If there is one thing that will last far beyond your wedding—besides your marriage, of course—it's the jewelry you choose to wear for it. Learn how to pick pieces as special as the occasion and gems that are destined to become heirlooms.
The Details: Uneek Jewelry "Fiorire" princess-cut with halo and pavé, from $2,922, uneekjewelry.com. Suzanne Kalan pear rose-cut with pavé, $10,560, suzannekalan.com. Vanna K emerald center with diamond shoulders, $9,200, vannak.com.
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Shopping for a diamond ring became a lot easier with the creation of the "4C" system in the mid-20th century. The Cs assign a separate grade to four qualities of a diamond: Cut is for symmetry and brightness, clarity signifies transparency and lack of flaws, color classifies how much of a tint is present, and carat refers to weight. While the 4Cs can give you an objective measure of worth, says Fiona Druckenmiller of FD Gallery, in New York City, "a ring's value is also about its sentimental or emotional meaning." So listen to your heart, but keep in mind that ring designs do cycle in and out of fashion. "For a forever piece, think classic rather than trendy," says Gemvara's Emily Parker. Her choice for enduring appeal: "A solitaire round diamond is always in style."
The Details: Tiffany & Co. round solitaire, tiffany.com. Leon Megé "True Antique" cushion-cut with trapezoid side stones, leonmege.com. Van Cleef & Arpels 1920 marquise-cut with diamond shoulders set in platinum, siegelson.com. McTeigue & McClelland "Classic Flora" emerald-cut, mc2jewels.com. Harry Winston marquise-cut with diamond baguettes, harrywinston.com. Martin Katz emerald-cut with diamond baguettes, martinkatz.com. Norman Silverman oval-cut with pavé set in rose gold, normansilvermandiamonds.com. All prices upon request.
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What are Precious Gems?
Only four jewels are classified as precious: diamonds, emeralds, rubies, and sapphires. Stones like topaz, quartz, and garnet are semiprecious and often less costly. Many gemologists consider this distinction outdated, though, because a select few, including black opal, red beryl, and jadeite, are quite scarce and fetch more at auction than their precious counterparts.
The Details: Scully & Scully white topaz, pearls, and diamonds, $2,350, scullyandscully.com. Verdura "Byzantine" white topaz and gold, $7,950, verdura.com. Buccatelli "Macri" diamond accents in 18k white gold, $12,000, 212-308-2900. Sharon Khazzam rose quartz with ruby and diamond accents, $8,400, sharonkhazzam.com.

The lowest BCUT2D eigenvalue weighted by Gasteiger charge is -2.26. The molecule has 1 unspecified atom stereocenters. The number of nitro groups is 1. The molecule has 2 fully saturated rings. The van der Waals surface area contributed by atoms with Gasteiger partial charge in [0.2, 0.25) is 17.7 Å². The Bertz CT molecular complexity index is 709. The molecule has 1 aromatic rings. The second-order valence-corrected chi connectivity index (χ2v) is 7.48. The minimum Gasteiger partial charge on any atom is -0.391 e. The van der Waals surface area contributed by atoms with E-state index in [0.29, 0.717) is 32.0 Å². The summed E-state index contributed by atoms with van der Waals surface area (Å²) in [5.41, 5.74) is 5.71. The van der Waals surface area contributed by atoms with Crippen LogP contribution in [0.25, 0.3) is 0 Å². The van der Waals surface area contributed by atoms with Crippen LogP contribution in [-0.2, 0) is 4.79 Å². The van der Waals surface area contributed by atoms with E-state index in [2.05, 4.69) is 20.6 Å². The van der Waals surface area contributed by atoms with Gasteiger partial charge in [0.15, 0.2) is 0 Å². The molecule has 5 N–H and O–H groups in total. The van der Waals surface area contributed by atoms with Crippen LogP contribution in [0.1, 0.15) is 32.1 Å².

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Emeralds, rubies, and sapphires don't have a precise grading system, but an appraiser can determine one's value based on four points: origin, color, clarity, and whether it's been treated with heat, oil, or resin to enhance its appearance, says jewelry specialist Kendall Reed of Sotheby's, in NYC. All gems should be stored separately in their original boxes to prevent damage. "Soft stones, like pearls, can be scratched by diamonds," she adds.
The Details: Larkspur & Hawk topaz rivière, $5,400, larkspurandhawk.com. Doyle & Doyle circa 1870 Etruscan revival 15k-gold collar, $5,800, doyledoyle.com. FD Gallery circa 1800s diamond rivière, fd-gallery.com.
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How to Test Your Metals
Platinum and gold continue to be, well, the gold standard for setting fine jewelry. They're more durable than other precious metals, such as silver, and the stronger the metal, the likelier it is to last for generations. Platinum is rarer, heavier (metals are valued by weight), and harder to mold and shape, which makes it the more expensive of the two.
The Details: Under the Crown pearls and diamonds, $6,100, underthecrown.com. EF Collection double-diamond bangle, $2,455, efcollection.com. Greenwich Collection diamonds, from top: 1.34 carats, $3,200; 4.07 carats, $5,900; 6.82 carats, $8,650; greenwichjewelers.com. Kentshire circa 1955 "French Woven" diamonds and gold, kentshire.com. McTeigue & McClelland "Medallion" in 18k gold, $9,150, mc2jewels.com. Paolo Costagli "Ombré" blue sapphires, paolocostagli.com.
The priciest gold, on the other hand, can be too soft for settings, leading to scratches and dings. That's because pure gold (24 karats) is more pliant than gold that's been mixed with tougher metals like copper and zinc. Parker recommends going with 14 or 18 karats to frame your gemstones. "Whether you're setting an amethyst or a diamond, using either a gold alloy or platinum ensures it can be passed down one day."
The Details: Christopher Designs diamond eternity in platinum, lamourcrisscut.com. Todd Reed diamonds and 18k gold, $13,300, toddreed.com. Kirk Kara "Carmella" pavé in 18k gold, $1,890, kirkkara.com. Tacori "Classic Crescent" baguettes and pavé, $10,750, tacori.com. Cartier "Studio Triple V" diamond eternity in platinum, $11,600, cartier.us. Henri Daussi triple-row pavé in 18k white gold, henridaussi.com. Mark Patterson "Royal Prong" diamonds, from $12,790, markpatterson.com. Steven Kretchmer "Three Row Omega" pavé in 18k white gold, $5,600, stevenkretchmer.com. Forevermark by Jade Trau "Center of My Universe" diamond eternity in 18k rose gold, forevermark.com. Fred Leighton hexagonal diamond eternity in 18k white gold, 212-288-1872.
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